I suppose some of the homeowners in the seven-county area that were affected by the rolling blackouts were reliant upon electricity not only for a furnace but also for other things such as lighting or the ability to open and close their garage doors, or keeping food from spoiling in their refrigerators.

What should be done about all of this?  Maybe Xcel Energy should go door to door to locate the handful of gas appliances that are still in service that have uncontrolled pilot lights.  There cannot be even a thousand homes in Xcel’s entire customer base in Colorado that have such ancient appliances.  What is the cost of one set of truck rolls for the relighting of pilot lights in a typical service area?  I’d guess it to be something like a quarter of a million dollars.  Xcel could offer to replace every such appliance and I bet it would not even cost a quarter of a million dollars.  For every home in which such a replacement got accomplished, Xcel would reduce greatly the risk of getting sued.  The local first-responders would be at less risk if they ever had to respond to an emergency call to the house.  The homeowner could feel good about having a newer and safer and probably more energy-efficient appliance.  This would be the kind of program where nobody ends up worse off, and everybody wins.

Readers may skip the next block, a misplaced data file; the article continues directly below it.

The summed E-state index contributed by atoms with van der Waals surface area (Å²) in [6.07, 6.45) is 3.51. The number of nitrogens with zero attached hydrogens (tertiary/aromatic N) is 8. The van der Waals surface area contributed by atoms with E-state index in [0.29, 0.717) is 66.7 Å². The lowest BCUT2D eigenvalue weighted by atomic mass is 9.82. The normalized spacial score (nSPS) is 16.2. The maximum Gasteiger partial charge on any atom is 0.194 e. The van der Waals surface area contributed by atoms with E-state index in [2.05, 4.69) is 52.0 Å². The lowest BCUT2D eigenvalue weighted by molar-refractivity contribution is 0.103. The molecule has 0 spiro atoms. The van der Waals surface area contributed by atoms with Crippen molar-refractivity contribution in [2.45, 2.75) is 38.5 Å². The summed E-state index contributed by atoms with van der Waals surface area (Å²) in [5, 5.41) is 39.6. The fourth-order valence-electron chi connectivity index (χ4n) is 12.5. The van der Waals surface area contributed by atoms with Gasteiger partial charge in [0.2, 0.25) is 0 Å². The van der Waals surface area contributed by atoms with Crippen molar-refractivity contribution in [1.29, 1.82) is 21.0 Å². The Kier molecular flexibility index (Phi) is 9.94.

6 Replies to “What the rolling electrical blackouts in the mountains of Colorado on December 30th were all about”

  1. Interestingly enough, the clip boards carried by the folks who went door to door for this most recent problem most likely collected on their clipboards data that identifies each home with an ancient pilot light.

    It would perhaps be cheaper for the utility to extract and save that data in some convenient place and then bribe homeowners to upgrade their gas appliances.

    Perhaps the public utilities commission might be convinced to pass a rule that allows the utility to turn off and lock gas cutoffs connected to homes with offending gas appliances.

    1. Wow that would be smart. I guess you are assuming the gas company would be smart. Maybe so.

      So then in a strange way the gas company should be glad about the opportunity to do the door-to-door because it provides the opportunity to gather this information about who has which appliances that are how ancient.